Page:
Digging terrain

do you know Dig Dug (Arcade Longplay - DigDug (1982) Namco - YouTube)?
What is the best approach for a similar game where the character digs holes in the terrain? I thought I’d create a texture to store the terrain in and then use GetData / SetData to delete parts of the texture gradually, but it feels too slow.

It shouldn’t be too slow, especially since you can index directly instead of having to iterate over all the pixels, just what you’re drawing. Should be totally fine, especially on modern hardware.

I watched a bit of that gameplay and it does look pixel perfect. They probably did a bunch of optimization to make it fast enough for the hardware back in the day, but you probably won’t need to worry about that :smiley:

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The actual Arcade game uses Tiles for the playfield. As Dig Dug moves over them it changes the tiles based on the direction they are digging in and how far into the Tile they are.

You can see the Tiles here:


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I think this is not going to be a pixel perfect texture treatment. The game also exists for NES, and I see the same effect in it, but if I’m not mistaken, the smallest sprite that can be used is 8x8 pixels. I think they were just very adept at tricking the texture atlas. So I think they just create the illusion that you are pixel perfect manipulating the texture.
A similar effect can be observed in Battle City, but it’s not necessarily as accurate there, because collision detection is a bit strange in some texture states.

Edit: While watching a NES gameplay video, I noticed that two tricks were applied, one was the texture atlas and the other was the player’s black background. This is why the disappearance of the texture can seem so smooth while digging. Just look at the flower behind it, but it doesn’t happen to enemies:


As a first attempt, I created an image containing the entire terrain (224x256 pixels). Then, during the initialization, I loaded the image into the backgroundTexture field and added the following lines:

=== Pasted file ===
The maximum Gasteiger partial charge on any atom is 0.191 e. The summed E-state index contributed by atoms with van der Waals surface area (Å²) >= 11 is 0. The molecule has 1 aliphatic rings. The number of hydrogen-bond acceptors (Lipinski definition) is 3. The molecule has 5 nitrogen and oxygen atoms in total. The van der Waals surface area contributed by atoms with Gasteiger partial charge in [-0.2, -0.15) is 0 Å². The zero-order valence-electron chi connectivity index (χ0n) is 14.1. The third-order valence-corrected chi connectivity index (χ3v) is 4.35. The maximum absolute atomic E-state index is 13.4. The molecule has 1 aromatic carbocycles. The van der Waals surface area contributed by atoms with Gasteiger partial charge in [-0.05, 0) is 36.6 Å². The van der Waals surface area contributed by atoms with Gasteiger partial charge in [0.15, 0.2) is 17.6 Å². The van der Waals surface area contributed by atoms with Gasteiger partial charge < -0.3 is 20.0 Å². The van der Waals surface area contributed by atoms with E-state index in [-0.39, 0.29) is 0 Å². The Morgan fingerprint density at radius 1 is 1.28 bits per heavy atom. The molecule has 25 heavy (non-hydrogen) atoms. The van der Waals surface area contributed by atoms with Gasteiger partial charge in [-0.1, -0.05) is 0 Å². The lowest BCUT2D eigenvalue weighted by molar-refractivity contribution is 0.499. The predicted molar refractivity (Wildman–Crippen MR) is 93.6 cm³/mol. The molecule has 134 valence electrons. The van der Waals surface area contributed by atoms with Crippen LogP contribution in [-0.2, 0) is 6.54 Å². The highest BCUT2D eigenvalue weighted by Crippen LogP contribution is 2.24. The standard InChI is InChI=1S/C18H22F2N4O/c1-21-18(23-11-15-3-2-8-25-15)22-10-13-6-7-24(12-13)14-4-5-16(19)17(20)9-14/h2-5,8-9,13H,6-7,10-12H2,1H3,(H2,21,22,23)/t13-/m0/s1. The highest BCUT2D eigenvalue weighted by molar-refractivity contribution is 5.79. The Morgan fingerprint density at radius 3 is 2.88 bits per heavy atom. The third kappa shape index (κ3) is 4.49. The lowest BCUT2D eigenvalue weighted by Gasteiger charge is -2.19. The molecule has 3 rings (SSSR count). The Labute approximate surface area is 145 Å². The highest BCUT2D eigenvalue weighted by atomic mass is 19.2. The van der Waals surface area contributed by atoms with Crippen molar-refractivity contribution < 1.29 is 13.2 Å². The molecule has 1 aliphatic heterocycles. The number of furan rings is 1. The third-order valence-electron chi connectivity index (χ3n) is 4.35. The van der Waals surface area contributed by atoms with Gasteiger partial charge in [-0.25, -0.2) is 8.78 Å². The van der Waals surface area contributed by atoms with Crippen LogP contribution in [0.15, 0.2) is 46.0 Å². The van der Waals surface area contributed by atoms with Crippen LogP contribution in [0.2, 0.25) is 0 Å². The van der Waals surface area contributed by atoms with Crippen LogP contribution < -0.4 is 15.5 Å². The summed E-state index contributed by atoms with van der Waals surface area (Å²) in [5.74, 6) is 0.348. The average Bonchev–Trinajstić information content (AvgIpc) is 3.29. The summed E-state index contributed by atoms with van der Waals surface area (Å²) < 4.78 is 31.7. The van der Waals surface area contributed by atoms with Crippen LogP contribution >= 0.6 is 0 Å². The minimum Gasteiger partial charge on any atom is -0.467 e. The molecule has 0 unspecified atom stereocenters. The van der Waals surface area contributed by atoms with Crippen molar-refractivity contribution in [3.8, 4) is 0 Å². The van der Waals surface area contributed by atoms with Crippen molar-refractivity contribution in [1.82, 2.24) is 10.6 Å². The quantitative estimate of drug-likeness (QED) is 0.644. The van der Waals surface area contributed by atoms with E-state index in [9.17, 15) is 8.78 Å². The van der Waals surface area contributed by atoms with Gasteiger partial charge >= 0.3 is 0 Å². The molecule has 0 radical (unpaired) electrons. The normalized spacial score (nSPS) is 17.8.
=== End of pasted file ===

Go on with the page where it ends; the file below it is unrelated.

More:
Color[] backgroundColorData;
backgroundColorData = new Color[backgroundTexture.Width * backgroundTexture.Height];

In the Update method I added the following lines to paint a single pixel black at the character’s position:

var data = new[] { new Color(0, 0, 0) };
backgroundTexture.SetData(0, new Rectangle(center.X, center.Y, 1, 1), data, 0, data.Length);

Then in the Draw method I draw the backgroundTexture. So far, so good: the pixel corresponding to the character’s position is colored black.
As a next step, I added the following lines to color an 8x8 pixel rectangle black:

for (int y = 0; y < 8; y++)
  for (int x = 0; x < 8; x++)
    backgroundTexture.SetData(0, new Rectangle(center.X + x, center.Y + y, 1, 1), data, 0, data.Length);

The game got terribly jerky.
I don’t know exactly how the SetData method works, but I thought the line backgroundTexture.SetData (0, new Rectangle (center.X + x, center.Y + y, 1, 1), data, 0, data.Length) to modify the color of a single pixel was fast, however, evidently, even if I specify a rectangle of 1x1 pixels as the area to be modified, it affects the entire image every time (8x8=64 total times), so it becomes very, very slow.